Long living room dining room layout

The kitchen’s pièce de résistance is the brass-and-black La Cornue stove. Gen’s love for the stove is purely aesthetic: “It mixes all the metals I wanted to bring in—brass, stainless steel, chrome—so I think of it as integral to the house’s whole design. Looking at it gives me pure joy.” Ben, as the family’s chef, was hooked once he saw how well the stove performs.

Breakfast happens early, then the couple does the school run: Ben drops off Lucy, and Gen drops off Oden. One of the perks of running their own company is getting to design their workday around the school schedule—the Pencil and Paper offices are running full tilt at 7 am, and the workday finishes at 3 pm. “I worked in corporate America for a billion years, and I missed out on too much time at home, ” Gen says. “Now there’s nothing I love more than dropping my son off at school and picking him up.”

Gen had lusted after this La Cornue stove forever—she compares it to that piece of jewelry that jazzes up Levi’s and a white T.

Our life here is so focused around family and friends and entertaining and cooking. Southern hospitality is real.

— Gen Sohr

A desk does double-duty as a nightstand. Gen used one of her vintage fabrics—sourced from a secret supply in San Francisco—on the chair’s seat.

Gen loves to play with patterns and layers, drawing from her collection of vintage fabrics to add more graphic power. “For a client, we’ll put a whole board together, but decorating for myself, I’m very organic, always tweaking, always moving around pillows.”Mastering Shared Space

Rather than defaulting to the largest bedroom upstairs, Ben and Gen built a master suite onto the ground level. They savor the quiet that comes over the downstairs floor at night— “when no one’s running around us.” During the day, it serves as a nearby retreat—Gen might hop on the computer or read a magazine there. And in what might be the key to how the couple works so well together, this really is a suite. “After living in a number of houses together, Ben and I have learned that we stay sane when we have our own bathrooms and closets, ” says Gen.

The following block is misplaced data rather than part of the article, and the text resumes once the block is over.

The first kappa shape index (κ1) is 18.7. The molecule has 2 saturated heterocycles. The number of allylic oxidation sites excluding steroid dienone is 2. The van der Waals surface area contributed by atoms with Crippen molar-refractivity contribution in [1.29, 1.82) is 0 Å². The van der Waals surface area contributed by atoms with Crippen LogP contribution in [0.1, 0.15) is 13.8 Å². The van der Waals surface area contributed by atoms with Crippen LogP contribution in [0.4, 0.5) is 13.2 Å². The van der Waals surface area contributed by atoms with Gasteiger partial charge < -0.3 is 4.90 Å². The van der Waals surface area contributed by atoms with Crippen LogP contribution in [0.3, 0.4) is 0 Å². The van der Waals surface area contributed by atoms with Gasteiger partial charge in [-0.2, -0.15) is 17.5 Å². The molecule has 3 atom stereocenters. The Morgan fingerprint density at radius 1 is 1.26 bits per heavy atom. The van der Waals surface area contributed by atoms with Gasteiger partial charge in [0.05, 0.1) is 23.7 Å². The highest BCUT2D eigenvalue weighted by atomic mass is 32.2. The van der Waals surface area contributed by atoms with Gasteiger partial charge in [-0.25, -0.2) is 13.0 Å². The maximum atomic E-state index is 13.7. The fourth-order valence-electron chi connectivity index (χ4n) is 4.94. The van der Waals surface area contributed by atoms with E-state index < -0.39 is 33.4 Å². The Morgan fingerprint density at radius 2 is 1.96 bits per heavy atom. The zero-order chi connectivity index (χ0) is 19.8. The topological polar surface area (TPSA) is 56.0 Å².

The bedroom mashes up the couple’s two styles (yes, they do differ). “My husband’s aesthetic is much more spare and modern. He could live in a white box with three beautiful pieces of modern furniture and be so happy. And I’m a collector. I have so much stuff. So we figured out the hybrid of our aesthetics. One of his requests for this house was a very calm, grown-up bedroom.”

Gen keeps personal mementos close at hand on her desk.

“We don’t need a huge bedroom space, ” Gen says. “The bed area is intimate, and we gave the bulk of the space to closets and bathrooms, ” including this one.

Rather than tucked into a dark hall, Gen’s closet gets full sunlight.

Gen embraces her love of collecting and pattern-on-pattern within her closet.

After living in a number of houses together, Ben and I have learned that we stay sane when we have our own bathrooms and closets.

— Gen Sohr

In Lucy’s bedroom, a glossy navy lampshade stands out as the one deep tone in an otherwise airy palette—a typically fun Pencil and Paper touch.

Making Kids’ Rooms Go Pop

For their kids’ bedrooms, there was another type of collaboration. These rooms evolve as the kids grow, and Gen says they love the little updates that come with moving into a new space. In Lucy’s room, the foundation is a white bed that Gen bought at an estate sale years ago. Lucy got new bedding for this bedroom—they made the primary-color palette more sophisticated by choosing a soft-yellow duvet and mixing some pink among the red accents.

Their son, Oden, is “super-opinionated about his style. And he needs space for his sneaker collection.” A red-and-white cabinet, which has landed in every one of their homes, became the perfect storage piece for Oden. As Gen says, “It’s about finding furniture that is kid-friendly but not actually ‘kid furniture.’”

Oden’s room embraces one of the couple’s core beliefs about children’s rooms: less furniture, more floor space for playing with Legos.

One red garden stool creates the major pop moment in the kids’ bathroom.

For the family, buying art is part of memory-keeping. “The LACMA poster represents a wonderful day we all spent at the museum. Plus we love Alexander Calder’s work!”

Picked up at the Lincoln Road flea market on Miami Beach, this pair of black-and-white paintings has featured prominently in every one of the couple’s homes. Gen tends bar in chic white. While the rest of Tennessee might like whiskey, the Sohrs start evenings with prosecco topped with St. Germain, to make it “sweeter and fresher.” While they couldn’t save the home’s original brass hardware, it inspired the new kitchen’s hardware. As for the ceiling fixtures, they went big. “With lighting, nothing is more important than scale. Tiny pendants over a kitchen island kill me, ” says Gen. The breakfast table sits on one end of the kitchen, where French doors open out to an English garden.

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